Daxos of Meletis – Lots of words to say what it does, but this sort of ‘play with your opponent’s deck’ effect is always fun, and rare in this color combination too. (See: Praetor’s Grasp)

Medomai the Ageless – Extra turns? Yawn. That’s the last thing UW decks needed more of. Medomai combos end up with someone doing something which triggers this and leads to that and brings back a third thing and then it’s a 20-minute turn where the rest of the table is watching one deck masturbate. Not really fun for anyone. [Well, except maybe for the one doing it…-ed.]

Prophet of KruphixSeedborn Muse #2 in so many decks. Sign me up.

Xenagos, the Reveler – I love this card so much. It does everything I want it to; including having an ultimate that is fun and random and something I would try to do multiple times.

Akroan Horse – It’s got the flavor. Icot’s got the effect. All sorts of casual decks will enjoy this card, not just Zedruu the Greathearted EDH.

Colossus of Akros
Colossus of Akros

Colossus of Akros – What’s not to love about big, trampling and indestructible?

Nykthos, Shrine to Nyx – I am nowhere near as high on this card as some others are. It’s certainly no Cabal Coffers, though I understand why the comparison occurs. I’m always leery of ‘win more’ cards and that’s exactly what this is. It doesn’t work with tokens and it’s terrible after the board has been wiped clean.

The Scry lands (RG, BW, UB, UG, RW) – These are the real deal. A Scry 1 is just a peek but it’s so good when it’s free! Powerful cubes with more dedicated and awesome duals won’t take this, but you’d never convince me to leave them out of EDH decks. Best of all, their price is still falling and the set hasn’t even been released yet. I’ll be trading for a lot of these.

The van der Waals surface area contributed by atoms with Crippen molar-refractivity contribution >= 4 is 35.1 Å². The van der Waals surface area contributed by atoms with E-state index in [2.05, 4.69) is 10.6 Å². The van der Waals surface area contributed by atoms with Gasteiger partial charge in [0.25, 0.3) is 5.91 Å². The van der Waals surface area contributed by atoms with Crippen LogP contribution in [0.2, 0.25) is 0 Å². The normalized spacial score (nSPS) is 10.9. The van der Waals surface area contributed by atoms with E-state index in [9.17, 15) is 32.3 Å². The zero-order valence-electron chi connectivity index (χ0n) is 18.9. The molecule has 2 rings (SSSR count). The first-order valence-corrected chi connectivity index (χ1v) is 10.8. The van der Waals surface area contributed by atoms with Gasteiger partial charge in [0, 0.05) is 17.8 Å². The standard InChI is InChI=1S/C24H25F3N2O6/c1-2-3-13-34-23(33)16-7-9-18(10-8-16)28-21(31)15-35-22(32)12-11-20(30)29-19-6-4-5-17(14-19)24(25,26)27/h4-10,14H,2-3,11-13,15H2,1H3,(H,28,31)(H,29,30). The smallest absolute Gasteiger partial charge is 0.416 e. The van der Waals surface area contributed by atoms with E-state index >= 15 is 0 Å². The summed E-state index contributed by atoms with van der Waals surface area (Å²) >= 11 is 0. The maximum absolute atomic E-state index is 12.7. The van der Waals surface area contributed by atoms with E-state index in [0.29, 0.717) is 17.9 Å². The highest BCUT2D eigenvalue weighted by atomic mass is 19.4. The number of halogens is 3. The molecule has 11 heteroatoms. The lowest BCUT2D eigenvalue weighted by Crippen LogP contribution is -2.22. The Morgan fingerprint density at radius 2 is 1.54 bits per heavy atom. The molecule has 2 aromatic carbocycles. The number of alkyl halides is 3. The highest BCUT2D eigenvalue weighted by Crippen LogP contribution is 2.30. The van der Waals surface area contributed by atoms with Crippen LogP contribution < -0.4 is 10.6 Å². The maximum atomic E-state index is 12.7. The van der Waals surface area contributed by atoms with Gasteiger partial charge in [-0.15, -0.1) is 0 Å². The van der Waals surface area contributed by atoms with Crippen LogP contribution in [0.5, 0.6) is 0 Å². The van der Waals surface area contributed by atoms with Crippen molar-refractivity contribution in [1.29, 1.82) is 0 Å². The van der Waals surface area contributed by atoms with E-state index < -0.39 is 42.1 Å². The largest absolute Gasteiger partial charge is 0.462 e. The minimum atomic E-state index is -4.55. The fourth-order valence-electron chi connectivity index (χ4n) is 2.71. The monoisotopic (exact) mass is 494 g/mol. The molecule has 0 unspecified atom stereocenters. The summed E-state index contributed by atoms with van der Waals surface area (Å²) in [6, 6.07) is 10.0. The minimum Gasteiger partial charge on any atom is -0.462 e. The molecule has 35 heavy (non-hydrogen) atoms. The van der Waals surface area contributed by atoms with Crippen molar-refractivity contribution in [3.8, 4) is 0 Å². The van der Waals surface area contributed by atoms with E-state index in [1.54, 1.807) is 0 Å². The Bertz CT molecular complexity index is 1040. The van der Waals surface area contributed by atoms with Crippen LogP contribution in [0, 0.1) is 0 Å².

I hope your prerelease experience was awesome, and your release day is even better!


Are You a Collector?

For most Magic players, there’s an element of the game that has nothing to do with the play of the game: the thrill of having something special, unique, or rare.

There are some players who could not care less about having a foil, signed, foreign, or misprinted card. They want the cards in order to play the game. Others want to make a strong statement, and choose to use any many of those as possible.

You need to understand if you’re a player, a collector, or a combination of the two. When you understand what brings you the greatest satisfaction, you can adjust your outlook on what cards to prioritize.

 It’s been my experience that frequent Standard players will use regular versions of cards.  Many Modern players also neglect to use particular copies. On the other hand, we have Legacy, Vintage, and plenty of casual players that will go to great lengths and spend significant money to obtain rarer cards for their decks. Price checks bear this out: look at a foil Brainstorm’s price against any of its many non-foil printings.